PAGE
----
Johnson Controls launches Technology Contracting in Africa

July 2019 Editor's Choice, News, Security Services & Risk Management

Governments and businesses in Africa are making sizable investments in smart buildings, precincts (airports, universities, etc.) and cities. However, ‘smart’ is not easy to do. To address the growing challenge of planning, integrating and maintaining a multitude of different, highly connected systems, Johnson Controls is launching a new offering in the Africa region – it’s called ‘Technology Contracting’.

Archibald Makatini
Archibald Makatini

“With technology advances and an explosion in cloud connectivity, a new approach is needed to construct and run smart buildings,” says Archibald Makatini, regional general manager at Johnson Controls in South Africa. “Johnson Controls’ Technology Contracting provides the needed expertise and oversight to plan and coordinate the implementation, then optimise the performance of the many different engineering, electrical, building and IT systems necessary to power a smart facility.

“This offering has been available internationally for over a decade. Now, with a growing number of smart-facility and smart-city investments in Africa, Johnson Controls’ is committed to building the capacity and resources to power an African Technology Contracting team.”

What Technology Contracting offers

Technology Contracting provides a single point of control and accountability from planning to running a facility. It reaches across design-assist (ensuring key players, such as architects, engineers and technology providers align to meet project intent) to installation, integration, commissioning and maintenance of complex building, business and specialty systems.

Each of Johnson Controls’ Technology Contracting clients are assisted by a dedicated project team comprising technology, engineering, facility management and other experts with global experience. “Our goal is to build an Africa Technology Contracting team that not only draws on Johnson Controls’ global expertise but has a deep understanding of the challenges specific to the continent,” says Makatini.

“Across Africa, with its lack of smart infrastructure, large socio-economic burden and the need to drive economic growth, digital technology is opening up a wealth of new opportunities,” notes Marius Brits, Connected Technology BDM at Johnson Controls.

“Mass urbanisation is making it a priority to put in place the fundamental infrastructure needed for smart buildings, facilities and cities. We are already seeing the first smart cities being planned and built in Zambia, Ghana, Mauritius and Kenya. We are also seeing smart airports, universities and hospitals being designed. However, it is also becoming vital to invest in smart building capabilities for existing buildings to ensure security and cost efficiencies can be achieved.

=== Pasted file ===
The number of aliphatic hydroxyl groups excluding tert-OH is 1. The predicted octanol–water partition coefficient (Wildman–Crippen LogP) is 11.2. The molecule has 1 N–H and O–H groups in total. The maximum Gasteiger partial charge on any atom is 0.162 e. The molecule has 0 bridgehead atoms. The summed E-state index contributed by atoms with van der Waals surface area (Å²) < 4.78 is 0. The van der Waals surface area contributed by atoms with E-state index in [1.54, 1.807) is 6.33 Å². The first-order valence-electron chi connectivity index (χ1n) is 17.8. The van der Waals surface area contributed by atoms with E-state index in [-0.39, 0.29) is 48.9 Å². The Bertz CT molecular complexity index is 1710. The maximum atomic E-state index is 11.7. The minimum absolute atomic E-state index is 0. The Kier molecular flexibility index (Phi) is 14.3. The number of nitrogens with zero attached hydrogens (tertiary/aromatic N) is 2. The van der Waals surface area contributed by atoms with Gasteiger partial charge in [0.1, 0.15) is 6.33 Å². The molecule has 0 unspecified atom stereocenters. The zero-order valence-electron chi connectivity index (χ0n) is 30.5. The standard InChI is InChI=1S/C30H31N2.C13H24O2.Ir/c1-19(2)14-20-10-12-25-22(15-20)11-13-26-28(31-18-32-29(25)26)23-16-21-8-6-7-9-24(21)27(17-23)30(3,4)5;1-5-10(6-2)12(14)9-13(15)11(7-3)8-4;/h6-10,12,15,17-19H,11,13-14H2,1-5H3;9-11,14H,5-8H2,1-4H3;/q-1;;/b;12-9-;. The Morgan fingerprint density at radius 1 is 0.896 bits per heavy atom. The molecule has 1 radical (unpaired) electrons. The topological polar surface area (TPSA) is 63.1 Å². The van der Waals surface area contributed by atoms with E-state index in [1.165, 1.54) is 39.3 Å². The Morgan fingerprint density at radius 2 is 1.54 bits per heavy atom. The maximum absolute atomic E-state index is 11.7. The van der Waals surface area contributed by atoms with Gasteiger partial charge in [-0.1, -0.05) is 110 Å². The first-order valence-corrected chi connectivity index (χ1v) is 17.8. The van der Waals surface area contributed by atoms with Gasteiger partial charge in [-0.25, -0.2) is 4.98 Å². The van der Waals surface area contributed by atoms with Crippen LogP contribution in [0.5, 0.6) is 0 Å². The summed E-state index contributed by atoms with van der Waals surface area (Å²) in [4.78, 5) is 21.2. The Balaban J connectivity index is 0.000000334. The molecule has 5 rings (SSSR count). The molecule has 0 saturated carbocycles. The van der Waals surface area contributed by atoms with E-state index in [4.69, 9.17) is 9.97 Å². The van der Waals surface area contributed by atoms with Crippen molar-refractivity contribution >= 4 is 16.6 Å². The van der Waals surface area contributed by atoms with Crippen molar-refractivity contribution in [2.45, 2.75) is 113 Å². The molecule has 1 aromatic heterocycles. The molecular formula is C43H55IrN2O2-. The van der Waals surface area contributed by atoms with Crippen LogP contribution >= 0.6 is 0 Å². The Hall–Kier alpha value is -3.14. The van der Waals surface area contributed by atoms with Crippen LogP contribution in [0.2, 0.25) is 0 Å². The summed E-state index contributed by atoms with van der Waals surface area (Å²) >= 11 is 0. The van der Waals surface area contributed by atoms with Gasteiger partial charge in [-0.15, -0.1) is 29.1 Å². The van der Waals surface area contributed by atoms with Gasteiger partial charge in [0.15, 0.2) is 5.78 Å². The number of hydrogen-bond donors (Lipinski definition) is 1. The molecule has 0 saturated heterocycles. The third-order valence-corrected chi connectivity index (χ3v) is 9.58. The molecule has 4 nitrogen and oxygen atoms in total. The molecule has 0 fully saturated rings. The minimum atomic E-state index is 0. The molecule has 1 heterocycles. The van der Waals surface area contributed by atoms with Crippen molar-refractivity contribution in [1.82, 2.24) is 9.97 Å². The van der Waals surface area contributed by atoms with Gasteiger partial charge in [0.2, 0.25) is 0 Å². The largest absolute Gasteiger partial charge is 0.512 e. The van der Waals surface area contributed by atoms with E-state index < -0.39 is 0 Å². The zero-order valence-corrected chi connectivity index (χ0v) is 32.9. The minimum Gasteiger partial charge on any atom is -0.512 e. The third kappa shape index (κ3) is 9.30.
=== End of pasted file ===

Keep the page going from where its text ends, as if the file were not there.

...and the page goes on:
“Johnson Controls, with its HVAC, building management, security and fire systems, with sophisticated facility management services, finds itself positioned at the juncture of electronics, engineering and information technology infrastructure and systems, and is increasingly being approached by local partners and customers to provide technology contracting services.”

The reality African investors, construction houses and design, engineering and technology suppliers are facing is that traditional approaches to construction are no longer feasible.

Explains Brits: “Historically, every supplier or specialist provider is responsible for the installation of their equipment. Construction managers are tasked with connecting systems as varied as HVAC, security, communications, IT and business management systems. However, with so many varied systems, technologies and subcontractors involved, there is duplication of product logic and infrastructure, integration is difficult, data is underutilised and the gaps in data security are growing.

“Because everything is now digitally enabled and connected, building, plant and information systems cannot be implemented in isolation; to function optimally, they need to be integrated to each other and to back-office and external systems. Common platforms are needed to ensure integration and technology roadmaps must be scrutinised to ensure ongoing compatibility and evolution of functionality.

“Planning needs to begin at the design phase and construction needs to be overseen by a provider with broad and deep capabilities that reach across smart connected equipment, building controls, fire and security, IT networks and systems, and specialty business applications. This approach allows the technology contractor to ensure the building is created not as a collection of systems, but as a functional whole, conceived, designed and delivered with the end in mind.”

For more information contact Johnson Controls, +27 11 921 7129, archibald.f.makatini@jci.com, www.johnsoncontrols.com


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